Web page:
This lesson introduces the connection between dehumanizing language and violence by reviewing the ten stages of genocide and engages students in reviewing instances of dehumanizing language in media sources. The lesson compares such language with the biblical themes of the image of God and hospitality to strangers.
- Students will understand the connection between dehumanizing language and violence
- Students will evaluate a range of media sources for the presence of dehumanizing language
- Students will compare dehumanizing language to the biblical themes of the image of God and hospitality to strangers.
This lesson includes themes and images related to mass violence and may be disturbing to some students. Use your own judgment as to its appropriateness for your students and consult appropriately with colleagues. Before starting the lesson, warn students that today’s topic will be heavy and disturbing, and that it is normal to feel uncomfortable. It may be wise to communicate with parents ahead of class to let them know of the topic coming up.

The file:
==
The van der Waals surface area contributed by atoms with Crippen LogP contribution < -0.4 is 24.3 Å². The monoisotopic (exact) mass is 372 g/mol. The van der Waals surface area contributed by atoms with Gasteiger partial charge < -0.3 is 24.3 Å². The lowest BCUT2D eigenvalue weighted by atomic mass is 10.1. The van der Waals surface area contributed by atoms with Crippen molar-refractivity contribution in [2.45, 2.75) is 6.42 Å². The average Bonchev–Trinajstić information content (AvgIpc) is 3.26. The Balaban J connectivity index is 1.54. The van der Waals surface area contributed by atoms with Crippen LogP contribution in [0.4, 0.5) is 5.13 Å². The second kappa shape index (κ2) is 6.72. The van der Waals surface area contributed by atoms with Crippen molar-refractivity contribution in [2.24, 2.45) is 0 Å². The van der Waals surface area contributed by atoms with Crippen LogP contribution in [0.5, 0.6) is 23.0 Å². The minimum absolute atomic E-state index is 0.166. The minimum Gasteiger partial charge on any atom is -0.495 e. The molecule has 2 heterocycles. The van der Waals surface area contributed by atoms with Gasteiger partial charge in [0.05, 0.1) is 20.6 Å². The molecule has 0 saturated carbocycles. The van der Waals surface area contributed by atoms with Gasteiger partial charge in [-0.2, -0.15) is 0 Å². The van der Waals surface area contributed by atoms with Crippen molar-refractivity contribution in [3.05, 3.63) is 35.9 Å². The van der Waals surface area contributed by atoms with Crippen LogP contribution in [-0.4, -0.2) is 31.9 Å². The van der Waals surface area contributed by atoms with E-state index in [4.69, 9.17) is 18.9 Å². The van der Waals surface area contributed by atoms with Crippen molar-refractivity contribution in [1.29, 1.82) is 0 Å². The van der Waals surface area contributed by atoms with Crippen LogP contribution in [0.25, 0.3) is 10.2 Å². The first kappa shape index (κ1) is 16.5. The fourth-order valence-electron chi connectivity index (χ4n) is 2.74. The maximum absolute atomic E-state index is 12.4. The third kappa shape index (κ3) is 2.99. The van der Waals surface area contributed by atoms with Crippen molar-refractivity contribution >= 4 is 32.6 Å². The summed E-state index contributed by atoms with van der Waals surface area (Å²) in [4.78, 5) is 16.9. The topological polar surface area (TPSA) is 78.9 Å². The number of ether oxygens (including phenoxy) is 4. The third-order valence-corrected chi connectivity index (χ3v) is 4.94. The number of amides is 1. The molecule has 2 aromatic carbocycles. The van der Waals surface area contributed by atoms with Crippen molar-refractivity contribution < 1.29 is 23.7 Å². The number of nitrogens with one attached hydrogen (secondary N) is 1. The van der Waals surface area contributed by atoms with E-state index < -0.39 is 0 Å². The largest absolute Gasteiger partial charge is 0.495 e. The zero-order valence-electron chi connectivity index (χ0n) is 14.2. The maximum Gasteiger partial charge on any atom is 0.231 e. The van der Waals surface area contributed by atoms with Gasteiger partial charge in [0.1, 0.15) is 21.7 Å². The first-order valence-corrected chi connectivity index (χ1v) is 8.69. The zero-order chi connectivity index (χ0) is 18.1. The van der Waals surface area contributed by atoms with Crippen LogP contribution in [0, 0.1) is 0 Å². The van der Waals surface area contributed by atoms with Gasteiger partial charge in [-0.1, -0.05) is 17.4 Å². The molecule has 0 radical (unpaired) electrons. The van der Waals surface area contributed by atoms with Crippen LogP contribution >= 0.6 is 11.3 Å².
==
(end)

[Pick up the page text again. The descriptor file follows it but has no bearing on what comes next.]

The key idea in this lesson is that words matter a lot because they help shape how we view others and the kinds of behaviors toward others that we find plausible. The biblical language of image of God and hospitality to strangers is not just a matter of theological claims. It serves as an invitation to imagine others as fundamentally human and entitled to our care. Consider how you can ongoingly help students to see such biblical language not as residing within a separate religious sphere of activity, but as directly relevant to how we talk about one another, address one another, and act toward one another in the public and political spheres.
Preparing the Activities
Presentation slides (or other images of genocide memorials).
Copies of the media checklist handout Language and the Image of God.
Access to Brené Brown article: “Dehumanizing Always Starts with Language”
Optional access to Kennedy Ndahiro article: “In Rwanda, We Know All About Dehumanizing Language”